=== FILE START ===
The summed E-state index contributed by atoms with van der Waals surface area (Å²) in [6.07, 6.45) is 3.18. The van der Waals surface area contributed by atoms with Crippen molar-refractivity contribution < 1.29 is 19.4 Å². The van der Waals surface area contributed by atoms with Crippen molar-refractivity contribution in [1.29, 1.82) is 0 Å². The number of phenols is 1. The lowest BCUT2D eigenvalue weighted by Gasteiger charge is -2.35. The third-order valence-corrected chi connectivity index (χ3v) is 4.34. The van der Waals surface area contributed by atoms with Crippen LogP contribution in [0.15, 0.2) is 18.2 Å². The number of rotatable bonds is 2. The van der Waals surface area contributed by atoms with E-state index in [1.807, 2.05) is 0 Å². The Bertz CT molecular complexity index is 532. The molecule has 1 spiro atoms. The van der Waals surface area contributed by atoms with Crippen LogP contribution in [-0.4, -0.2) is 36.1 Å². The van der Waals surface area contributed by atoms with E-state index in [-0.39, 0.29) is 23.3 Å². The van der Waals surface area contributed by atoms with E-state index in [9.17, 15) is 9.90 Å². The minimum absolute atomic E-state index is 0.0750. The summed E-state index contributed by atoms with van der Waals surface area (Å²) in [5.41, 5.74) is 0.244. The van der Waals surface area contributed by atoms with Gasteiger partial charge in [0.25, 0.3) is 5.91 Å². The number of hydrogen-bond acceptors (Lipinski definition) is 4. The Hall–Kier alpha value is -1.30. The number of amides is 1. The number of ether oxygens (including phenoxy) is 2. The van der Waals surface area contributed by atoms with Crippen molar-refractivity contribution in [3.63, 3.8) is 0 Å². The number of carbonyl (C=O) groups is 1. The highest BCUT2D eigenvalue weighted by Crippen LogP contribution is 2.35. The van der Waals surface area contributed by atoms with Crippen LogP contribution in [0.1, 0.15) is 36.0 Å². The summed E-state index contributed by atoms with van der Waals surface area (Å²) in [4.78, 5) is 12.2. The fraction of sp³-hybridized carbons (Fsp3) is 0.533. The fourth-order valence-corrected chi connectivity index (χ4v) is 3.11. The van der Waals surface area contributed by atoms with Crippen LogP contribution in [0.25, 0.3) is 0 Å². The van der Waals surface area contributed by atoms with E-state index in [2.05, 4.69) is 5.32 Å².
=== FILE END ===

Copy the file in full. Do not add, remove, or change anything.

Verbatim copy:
The summed E-state index contributed by atoms with van der Waals surface area (Å²) in [6.07, 6.45) is 3.18. The van der Waals surface area contributed by atoms with Crippen molar-refractivity contribution < 1.29 is 19.4 Å². The van der Waals surface area contributed by atoms with Crippen molar-refractivity contribution in [1.29, 1.82) is 0 Å². The number of phenols is 1. The lowest BCUT2D eigenvalue weighted by Gasteiger charge is -2.35. The third-order valence-corrected chi connectivity index (χ3v) is 4.34. The van der Waals surface area contributed by atoms with Crippen LogP contribution in [0.15, 0.2) is 18.2 Å². The number of rotatable bonds is 2. The van der Waals surface area contributed by atoms with E-state index in [1.807, 2.05) is 0 Å². The Bertz CT molecular complexity index is 532. The molecule has 1 spiro atoms. The van der Waals surface area contributed by atoms with Crippen LogP contribution in [-0.4, -0.2) is 36.1 Å². The van der Waals surface area contributed by atoms with E-state index in [-0.39, 0.29) is 23.3 Å². The van der Waals surface area contributed by atoms with E-state index in [9.17, 15) is 9.90 Å². The minimum absolute atomic E-state index is 0.0750. The summed E-state index contributed by atoms with van der Waals surface area (Å²) in [5.41, 5.74) is 0.244. The van der Waals surface area contributed by atoms with Gasteiger partial charge in [0.25, 0.3) is 5.91 Å². The number of hydrogen-bond acceptors (Lipinski definition) is 4. The Hall–Kier alpha value is -1.30. The number of amides is 1. The number of ether oxygens (including phenoxy) is 2. The van der Waals surface area contributed by atoms with Crippen molar-refractivity contribution in [3.63, 3.8) is 0 Å². The number of carbonyl (C=O) groups is 1. The highest BCUT2D eigenvalue weighted by Crippen LogP contribution is 2.35. The van der Waals surface area contributed by atoms with Crippen LogP contribution in [0.1, 0.15) is 36.0 Å². The summed E-state index contributed by atoms with van der Waals surface area (Å²) in [4.78, 5) is 12.2. The fraction of sp³-hybridized carbons (Fsp3) is 0.533. The fourth-order valence-corrected chi connectivity index (χ4v) is 3.11. The van der Waals surface area contributed by atoms with Crippen LogP contribution in [0.25, 0.3) is 0 Å². The van der Waals surface area contributed by atoms with E-state index in [2.05, 4.69) is 5.32 Å².